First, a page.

Maybe if Obama follows through on his promise and gives jobs to all the potential Islamic State–recruits, liberals will finally get on board with the new global war against “workplace violence.”
The New NR.Com
So by now you’ve probably noticed that National Review Online is now at the 1701-D phase of its evolution. (If you don’t get the reference, good for you). I am of mixed emotions about it. On the one hand, when I started out as the founding editor of NRO, I vowed that it would become the Mobutu Sese Seko Kuku Ngbendu Wa Za Banga of the World Wide Web. I know what you’re thinking, but cut me some slack: People used to use the phrase “World Wide Web” a lot more back in those days.
(Oh, I’m sorry you were looking at me funny about that other thing. In case you didn’t know, the literal translation of Mobutu Sese Seko Kuku Ngbendu Wa Za Banga is quite (Bill) Clintonian: “The cock who goes from hen to hen knowing no fatigue.” But the title is more figurative and open to interpretation. According to most sources, it means: “the all-powerful warrior [or rooster] who, because of his endurance and inflexible will to win, will go from conquest to conquest, leaving fire in his wake.”)
Where was I? Oh right. I took a vow that we would do whatever it takes to make this thing as good as it could be. I’m still dedicated to that. NRO needed an upgrade, and this is quite an upgrade. You should have seen the guys in the jumpsuits lowering the new warp drive into place. It was a scene. They kept yelling at Williamson to stop throwing cigarette butts into the dilithium-crystal chamber. “You’ll blow up the eastern seaboard!” Kevin just laughed.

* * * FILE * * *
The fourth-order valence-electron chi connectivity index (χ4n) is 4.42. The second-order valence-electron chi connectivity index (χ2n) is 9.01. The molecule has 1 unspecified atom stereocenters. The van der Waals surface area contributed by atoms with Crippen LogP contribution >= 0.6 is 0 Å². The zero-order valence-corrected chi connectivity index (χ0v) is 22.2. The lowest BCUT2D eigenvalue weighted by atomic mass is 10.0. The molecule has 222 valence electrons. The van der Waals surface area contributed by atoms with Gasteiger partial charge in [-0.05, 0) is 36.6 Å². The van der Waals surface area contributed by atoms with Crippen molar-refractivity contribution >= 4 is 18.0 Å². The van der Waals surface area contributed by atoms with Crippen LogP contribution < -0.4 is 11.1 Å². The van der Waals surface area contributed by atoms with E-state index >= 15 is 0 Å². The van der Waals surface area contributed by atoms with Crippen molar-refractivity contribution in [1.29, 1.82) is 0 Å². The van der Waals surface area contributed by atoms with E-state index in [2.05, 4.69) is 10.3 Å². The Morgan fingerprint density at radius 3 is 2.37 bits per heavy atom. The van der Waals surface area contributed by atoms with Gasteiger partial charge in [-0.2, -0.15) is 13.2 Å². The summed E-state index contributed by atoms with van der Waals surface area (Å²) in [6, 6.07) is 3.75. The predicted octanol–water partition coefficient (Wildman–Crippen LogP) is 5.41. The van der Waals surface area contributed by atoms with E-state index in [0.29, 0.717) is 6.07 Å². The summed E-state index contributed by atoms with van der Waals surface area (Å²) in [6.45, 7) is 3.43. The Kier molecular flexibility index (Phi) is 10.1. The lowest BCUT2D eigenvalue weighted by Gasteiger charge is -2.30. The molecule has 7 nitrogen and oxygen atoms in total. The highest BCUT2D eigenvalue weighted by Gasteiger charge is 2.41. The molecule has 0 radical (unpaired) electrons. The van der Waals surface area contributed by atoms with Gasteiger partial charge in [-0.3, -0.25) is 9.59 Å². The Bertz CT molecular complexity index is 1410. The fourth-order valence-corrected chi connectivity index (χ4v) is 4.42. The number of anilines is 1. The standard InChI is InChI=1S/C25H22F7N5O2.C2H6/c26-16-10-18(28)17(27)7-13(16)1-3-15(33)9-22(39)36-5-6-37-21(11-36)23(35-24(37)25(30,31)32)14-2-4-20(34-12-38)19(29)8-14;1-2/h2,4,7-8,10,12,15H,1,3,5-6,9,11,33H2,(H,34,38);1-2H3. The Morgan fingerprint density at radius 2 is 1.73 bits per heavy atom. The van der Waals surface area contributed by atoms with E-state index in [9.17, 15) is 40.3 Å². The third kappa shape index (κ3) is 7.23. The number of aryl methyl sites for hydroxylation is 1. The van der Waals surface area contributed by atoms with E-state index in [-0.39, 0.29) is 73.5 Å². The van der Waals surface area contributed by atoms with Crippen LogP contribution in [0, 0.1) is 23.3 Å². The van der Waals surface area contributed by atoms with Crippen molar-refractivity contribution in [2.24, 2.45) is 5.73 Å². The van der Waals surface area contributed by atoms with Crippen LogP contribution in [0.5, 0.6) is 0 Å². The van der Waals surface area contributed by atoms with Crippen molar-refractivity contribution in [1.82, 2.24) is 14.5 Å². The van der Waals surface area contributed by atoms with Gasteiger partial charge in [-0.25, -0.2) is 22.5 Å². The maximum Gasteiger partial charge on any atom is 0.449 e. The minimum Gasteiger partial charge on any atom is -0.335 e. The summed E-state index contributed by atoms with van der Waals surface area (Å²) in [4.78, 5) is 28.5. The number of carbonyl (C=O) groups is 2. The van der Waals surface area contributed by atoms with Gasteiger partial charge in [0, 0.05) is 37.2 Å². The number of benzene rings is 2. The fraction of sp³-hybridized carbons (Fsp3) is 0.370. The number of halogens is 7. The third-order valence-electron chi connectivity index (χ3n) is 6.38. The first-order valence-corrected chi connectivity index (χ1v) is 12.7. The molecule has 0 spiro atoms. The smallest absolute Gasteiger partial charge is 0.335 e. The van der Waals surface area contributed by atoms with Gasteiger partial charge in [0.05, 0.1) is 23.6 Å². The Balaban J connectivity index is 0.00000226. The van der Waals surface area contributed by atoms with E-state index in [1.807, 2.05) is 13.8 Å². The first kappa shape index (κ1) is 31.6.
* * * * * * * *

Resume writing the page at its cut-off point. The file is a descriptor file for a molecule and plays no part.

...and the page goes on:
When I started out, everything was coin-operated, including the web lackey’s dialysis machine (nothing got the G-File posted faster than holding back a few quarters).
It’s been a long time since I was the editor of this thing, as evidenced by its ever-increasing quality. But I am more than a little nostalgic for the end of an era. This isn’t National Review Online anymore, but merely NationalReview.Com. It may seem like a small distinction, but it’s not. When I started NRO, the idea was that it would be a sister publication to the magazine — though more like a daughter in that the magazine was really the mothership. But that’s not the way the industry, or perceptions, went.
For those wondering why I stopped being “editor-at-large of National Review Online” and became simply a senior editor of National Review, this is why. Going forward, the magazine and the website will be more like one vessel. I’m excited about where it’s heading, but I will always be nostalgic for our away mission.